The International Press Institute (IPI) is marking December 10, Human Rights Day, with a nationwide advertising campaign in Turkey to highlight the immense challenges and threats the country’s independent media face.
In recent years, the Turkish government has systematically increased pressure on media via a number of methods including judicial harassment, disproportionate laws, online attacks and smear campaigns, regulatory fines, and advertising and broadcast bans. Through friendly ownership networks, the government has also captured the majority of the mainstream press.
Amid the growing number of methods of information control, IPI is focusing its nationwide ad campaign on the theme of censorship. Despite the challenges, the campaign slogan stresses that “censorship does not bend the truth”.
“This campaign highlights the grave level of government efforts to censor independent media on all possible fronts. But it also draws attention to the fact that no matter how great such censorship is, and no matter how strong the pressure, the truth will always find its way out thanks to the dedication of Turkey’s journalists to critical, factual, and independent reporting”, IPI Turkey Programme Coordinator Renan Akyavaş said.
Throughout 2021, Turkish authorities have systematically imposed censorship and bans on media in response to coverage of topics that were sensitive or disliked by the government. One example is the targeting and censorship of news media that reported on the wildfires in Turkey’s southwest this summer. Broadcasters faced bans, and journalists were attacked for their critical reporting on the fires. Similar censorship was seen in response to other topics ranging from the currency crisis to public tenders to corruption allegations implicating government officials.
In October 2021, an IPI-led international delegation organized a press freedom mission to Turkey to investigate these issues, including a rise in digital censorship. During the mission, the government announced plans to draft a “fake news and disinformation” law to criminalize dissemination of “disinformation” via all offline and online platforms – a move seen as a clear attempt to further silence free expression and independent journalism online. Meetings with MPs and independent journalists confirmed concerns about even greater state control over critical media and dissident voices.
According to the Engelli Web Turkey 2020 report by the Freedom of Expression Association (IFÖD), local authorities blocked at least 58,809 URLs and domain names in 2020. A total of 89 percent of blocking orders were issued by the Information and Communication Technologies Authority (BTK) as an “administrative measure” mostly without waiting for a local court ruling. IFÖD reported that 5,645 URLs related to news content were blocked by court rulings in 2020.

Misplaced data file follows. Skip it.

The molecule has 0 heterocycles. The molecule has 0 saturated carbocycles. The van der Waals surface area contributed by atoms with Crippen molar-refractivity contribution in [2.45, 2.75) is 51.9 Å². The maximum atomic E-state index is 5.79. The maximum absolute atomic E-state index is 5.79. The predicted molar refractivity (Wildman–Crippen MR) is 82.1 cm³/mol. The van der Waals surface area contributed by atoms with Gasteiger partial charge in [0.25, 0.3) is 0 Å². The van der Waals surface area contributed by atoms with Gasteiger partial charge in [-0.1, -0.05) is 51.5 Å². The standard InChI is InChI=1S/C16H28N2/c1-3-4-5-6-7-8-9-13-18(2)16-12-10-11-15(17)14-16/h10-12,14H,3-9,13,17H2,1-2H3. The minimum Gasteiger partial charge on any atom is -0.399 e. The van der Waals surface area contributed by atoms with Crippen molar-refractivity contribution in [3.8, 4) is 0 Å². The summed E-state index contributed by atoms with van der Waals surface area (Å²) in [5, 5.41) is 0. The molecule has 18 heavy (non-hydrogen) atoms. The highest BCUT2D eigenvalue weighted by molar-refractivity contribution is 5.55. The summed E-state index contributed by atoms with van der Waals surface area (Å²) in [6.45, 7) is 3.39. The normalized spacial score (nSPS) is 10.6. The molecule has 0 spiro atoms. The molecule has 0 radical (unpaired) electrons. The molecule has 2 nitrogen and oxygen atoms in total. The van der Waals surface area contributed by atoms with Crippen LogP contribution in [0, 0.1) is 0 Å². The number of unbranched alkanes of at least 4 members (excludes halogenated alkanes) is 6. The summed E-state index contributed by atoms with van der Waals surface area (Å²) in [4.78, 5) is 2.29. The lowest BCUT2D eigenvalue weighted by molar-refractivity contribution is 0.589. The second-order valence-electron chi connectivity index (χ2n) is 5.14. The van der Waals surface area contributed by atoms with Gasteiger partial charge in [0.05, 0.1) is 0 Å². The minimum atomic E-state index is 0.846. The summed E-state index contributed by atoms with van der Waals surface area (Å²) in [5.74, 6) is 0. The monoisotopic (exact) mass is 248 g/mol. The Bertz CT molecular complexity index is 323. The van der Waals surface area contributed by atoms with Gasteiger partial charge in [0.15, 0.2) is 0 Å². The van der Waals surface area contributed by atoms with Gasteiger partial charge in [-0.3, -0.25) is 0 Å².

The Turkish broadcast regulator, the Radio and Television High Council (RTÜK), issued a total of 1,503 administrative fines to TV broadcasters in 2020 – a 21 percent increase compared to 2019. Similarly, the Press Advertising Agency (BİK), which is responsible for the fair distribution of public ads to newspapers, issued a total of 572 days’ worth of ad bans on newspapers due to alleged “ethics violations”, removing an important source of revenue for these media and thereby damaging their financial position.
In March 2021, the Turkish Justice Ministry published a Human Rights Action Plan to outline its goals under so-called Judicial Reform Packages, laying out provisions in a number of areas related to human and fundamental rights to be implemented within two years. Yet the goals outlined under the section “Protection and Promotion of the Freedom of Expression” (P.57) remain highly vague. Moreover, the report states that the implementation of the action plan will be monitored and assessed by a “Monitoring and Evaluation Board comprised of responsible ministries and committees under the coordination of Presidency of the Republic” (P.126), raising serious questions about impartiality.
IPI carried out a global ad campaign last year on December 10 with the slogan “Press Freely” in Turkish to highlight the importance and resilience of independent journalism in Turkey despite the threats it faces. The campaign was published in European newspapers Politico and EU Observer as well as in the Turkish news outlets BirGün, Diken, Duvar, Evrensel, Karar, and Medyascope. IPI’s campaign was listed as a finalist at Turkey’s prestigious “Crystal Apple” Advertising Awards in the category “Social Responsibility” pending results to be announced